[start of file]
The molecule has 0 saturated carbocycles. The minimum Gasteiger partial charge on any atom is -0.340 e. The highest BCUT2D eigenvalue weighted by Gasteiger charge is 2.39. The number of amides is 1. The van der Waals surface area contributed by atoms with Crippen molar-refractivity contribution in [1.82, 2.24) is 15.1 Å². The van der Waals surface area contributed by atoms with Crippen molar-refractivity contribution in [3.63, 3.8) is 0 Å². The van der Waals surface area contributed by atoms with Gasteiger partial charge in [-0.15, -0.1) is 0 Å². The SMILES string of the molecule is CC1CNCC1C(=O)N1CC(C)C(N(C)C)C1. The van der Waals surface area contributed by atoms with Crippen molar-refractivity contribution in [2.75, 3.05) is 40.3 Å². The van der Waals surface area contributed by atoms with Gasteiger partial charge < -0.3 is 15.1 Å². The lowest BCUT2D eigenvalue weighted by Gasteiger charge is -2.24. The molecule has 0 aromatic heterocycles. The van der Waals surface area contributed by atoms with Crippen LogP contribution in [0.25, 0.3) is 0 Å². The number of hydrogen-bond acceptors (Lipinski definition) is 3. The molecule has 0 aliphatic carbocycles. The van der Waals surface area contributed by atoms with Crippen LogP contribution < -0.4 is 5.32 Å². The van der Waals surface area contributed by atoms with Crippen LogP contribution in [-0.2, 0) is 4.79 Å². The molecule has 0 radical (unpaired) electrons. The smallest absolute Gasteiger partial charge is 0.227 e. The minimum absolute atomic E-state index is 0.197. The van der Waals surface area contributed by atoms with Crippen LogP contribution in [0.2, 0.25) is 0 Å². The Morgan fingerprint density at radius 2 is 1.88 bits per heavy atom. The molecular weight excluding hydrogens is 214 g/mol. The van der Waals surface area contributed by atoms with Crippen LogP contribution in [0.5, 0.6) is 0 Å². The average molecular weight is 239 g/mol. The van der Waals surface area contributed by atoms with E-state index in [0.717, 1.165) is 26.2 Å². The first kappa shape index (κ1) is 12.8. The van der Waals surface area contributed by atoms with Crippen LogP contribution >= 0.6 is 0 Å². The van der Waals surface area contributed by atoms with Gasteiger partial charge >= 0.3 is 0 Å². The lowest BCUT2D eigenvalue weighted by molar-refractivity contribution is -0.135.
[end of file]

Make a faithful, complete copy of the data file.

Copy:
The molecule has 0 saturated carbocycles. The minimum Gasteiger partial charge on any atom is -0.340 e. The highest BCUT2D eigenvalue weighted by Gasteiger charge is 2.39. The number of amides is 1. The van der Waals surface area contributed by atoms with Crippen molar-refractivity contribution in [1.82, 2.24) is 15.1 Å². The van der Waals surface area contributed by atoms with Crippen molar-refractivity contribution in [3.63, 3.8) is 0 Å². The van der Waals surface area contributed by atoms with Gasteiger partial charge in [-0.15, -0.1) is 0 Å². The SMILES string of the molecule is CC1CNCC1C(=O)N1CC(C)C(N(C)C)C1. The van der Waals surface area contributed by atoms with Crippen molar-refractivity contribution in [2.75, 3.05) is 40.3 Å². The van der Waals surface area contributed by atoms with Gasteiger partial charge < -0.3 is 15.1 Å². The lowest BCUT2D eigenvalue weighted by Gasteiger charge is -2.24. The molecule has 0 aromatic heterocycles. The van der Waals surface area contributed by atoms with Crippen LogP contribution in [0.25, 0.3) is 0 Å². The number of hydrogen-bond acceptors (Lipinski definition) is 3. The molecule has 0 aliphatic carbocycles. The van der Waals surface area contributed by atoms with Crippen LogP contribution < -0.4 is 5.32 Å². The van der Waals surface area contributed by atoms with Crippen LogP contribution in [-0.2, 0) is 4.79 Å². The molecule has 0 radical (unpaired) electrons. The smallest absolute Gasteiger partial charge is 0.227 e. The minimum absolute atomic E-state index is 0.197. The van der Waals surface area contributed by atoms with Crippen LogP contribution in [0.2, 0.25) is 0 Å². The Morgan fingerprint density at radius 2 is 1.88 bits per heavy atom. The molecular weight excluding hydrogens is 214 g/mol. The van der Waals surface area contributed by atoms with Crippen LogP contribution in [0.5, 0.6) is 0 Å². The average molecular weight is 239 g/mol. The van der Waals surface area contributed by atoms with E-state index in [0.717, 1.165) is 26.2 Å². The first kappa shape index (κ1) is 12.8. The van der Waals surface area contributed by atoms with Crippen LogP contribution >= 0.6 is 0 Å². The van der Waals surface area contributed by atoms with Gasteiger partial charge >= 0.3 is 0 Å². The lowest BCUT2D eigenvalue weighted by molar-refractivity contribution is -0.135.